WU School of Medicine Breaks Ground on New Health & Safety Facility

Tweet about this on TwitterShare on Facebook0Share on Reddit0Share on LinkedIn0Print this pageEmail this to someone

WUSM - Health & Safety Facility

The Washington University School of Medicine has broken ground on a new facility for its Environmental Health and Safety Department. The two-story building located on McKinley Avenue will process hazardous medical waste, and include testing facilities and offices.

The new facility, designed by HKW Architects, will be connected via a tunnel to the under-construction McKinley Research Building. McKinley Avenue between Taylor and the Olin Residence Hall turnaround, will be closed through the end of September. The new building covers roughly have the distance from an existing building to the west to Taylor Avenue to the east, leaving room for further development along Taylor.

WUSM - Health & Safety Facility

The WUSM Environmental Health and Safety building is a small part of an overall medical campus building boom led by WUMS, BJC Healthcare/St. Louis Children’s Hospital, and the St. Louis College of Pharmacy. BJC is investing nearly $1B in a campus renovation project that includes substantial new parking facilities, and will eventually include the replacement of Queeny Tower.

{WUSM McKinley Research Building}

{St. Louis College of Pharmacy project at Taylor and Parkview}

{Children’s Hospital project rendering – view from Kingshighway at Children’s Place}

{rendering of Kingshighway facades of Barnes-Jewish and Children’s Hospitals}

Tweet about this on TwitterShare on Facebook0Share on Reddit0Share on LinkedIn0Print this pageEmail this to someone
  • moe

    Debbie Downer here. I’m sorry but the Safety Building looks very boring to me. No different than big box retail, except that retail would at least be open in the evenings. Perhaps BJC can start staggering some of their work otherwise there’s going to be large swaths of land empty after 5 pm and on weekends.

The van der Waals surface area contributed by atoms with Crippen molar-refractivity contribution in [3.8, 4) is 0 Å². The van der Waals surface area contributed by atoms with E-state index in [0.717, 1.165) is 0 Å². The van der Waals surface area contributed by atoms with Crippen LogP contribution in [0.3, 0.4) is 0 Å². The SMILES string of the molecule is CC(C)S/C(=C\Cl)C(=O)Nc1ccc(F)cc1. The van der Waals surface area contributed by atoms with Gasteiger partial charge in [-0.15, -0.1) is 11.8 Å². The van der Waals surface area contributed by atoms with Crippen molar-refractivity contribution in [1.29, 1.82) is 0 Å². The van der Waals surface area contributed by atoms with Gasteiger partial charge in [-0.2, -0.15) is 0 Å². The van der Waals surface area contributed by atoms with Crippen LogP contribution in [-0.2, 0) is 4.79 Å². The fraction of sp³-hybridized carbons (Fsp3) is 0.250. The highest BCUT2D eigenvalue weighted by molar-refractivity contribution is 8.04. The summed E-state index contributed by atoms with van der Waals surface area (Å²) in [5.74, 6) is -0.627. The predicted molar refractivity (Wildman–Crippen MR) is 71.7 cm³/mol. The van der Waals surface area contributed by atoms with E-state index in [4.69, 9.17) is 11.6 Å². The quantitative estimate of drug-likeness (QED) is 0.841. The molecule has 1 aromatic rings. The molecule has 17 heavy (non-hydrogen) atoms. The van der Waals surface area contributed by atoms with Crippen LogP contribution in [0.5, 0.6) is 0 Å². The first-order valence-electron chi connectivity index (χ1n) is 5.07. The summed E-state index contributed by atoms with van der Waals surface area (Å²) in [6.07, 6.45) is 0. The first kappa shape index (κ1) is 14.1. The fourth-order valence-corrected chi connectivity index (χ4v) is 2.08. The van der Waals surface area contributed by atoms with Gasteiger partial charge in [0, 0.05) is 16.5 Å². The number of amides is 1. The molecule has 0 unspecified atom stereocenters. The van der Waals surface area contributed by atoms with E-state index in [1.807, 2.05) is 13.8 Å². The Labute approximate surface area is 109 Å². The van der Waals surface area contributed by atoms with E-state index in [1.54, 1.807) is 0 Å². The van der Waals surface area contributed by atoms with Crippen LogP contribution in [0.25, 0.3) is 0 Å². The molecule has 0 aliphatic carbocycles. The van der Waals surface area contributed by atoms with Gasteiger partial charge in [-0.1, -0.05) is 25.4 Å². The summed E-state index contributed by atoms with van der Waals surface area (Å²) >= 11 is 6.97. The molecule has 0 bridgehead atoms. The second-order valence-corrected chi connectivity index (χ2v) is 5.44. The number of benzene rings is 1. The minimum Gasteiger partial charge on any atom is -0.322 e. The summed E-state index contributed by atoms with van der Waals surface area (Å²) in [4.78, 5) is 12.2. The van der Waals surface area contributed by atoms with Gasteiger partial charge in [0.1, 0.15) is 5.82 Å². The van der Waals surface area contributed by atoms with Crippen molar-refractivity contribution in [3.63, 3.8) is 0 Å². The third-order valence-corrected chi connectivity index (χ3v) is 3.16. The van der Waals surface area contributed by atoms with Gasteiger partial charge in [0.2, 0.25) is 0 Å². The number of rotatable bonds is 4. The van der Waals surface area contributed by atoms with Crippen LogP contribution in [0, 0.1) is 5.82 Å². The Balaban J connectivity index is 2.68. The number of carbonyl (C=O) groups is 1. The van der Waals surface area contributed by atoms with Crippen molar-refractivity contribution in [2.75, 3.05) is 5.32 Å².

I do like the CofP though.

    • Mike F

      That’s what is so weird about the whole CORTEX plan: you have BJC/Wash U. planning auto-centric spaces left and right, razing buildings to add to the already-massive Barnes/Jewish Hospital-Washington School of Medicine Parking Structure Rec-Plex, and CORTEX and its plans to erect a 24/7 residential and commercial neighborhood. At this point, I’m seeing the BJC/Wash U. ideal winning. And the parking accommodations for IKEA, and the project at the old FederalMogul site (which seems to be dead anyway; no news is bad news) don’t help.

      • Alex Ihnen

        Midtown Station is moving ahead – expect we’ll hear something soon. But you’re right, IKEA is the biggest Cortex move, and it’s a big box store with 1,200 surface parking spaces. It’s OK to like an IKEA in the city, but it’s not an anchor for an innovation district.

      • tpekren

        No doubt BJC/Wash U is incorporating and or consolidating space into significant amount of structured parking. However, throw in the expanding SLCOP as well as this latest project and you got a significant amount of square footage being built on surface lots. I don’t see that happening anywhere in the city and as you noted CORTEX has great plans but so far the big win is retail with 1200 spot surface lot.
        This building is about the pragamatic needs of operating such a large and diverse medical campus so I’m not getting worked up that it isn’t the best building out there. Because I think buildings like this, provide jobs, is also the reason you see continue success for CWE.

      • PhilS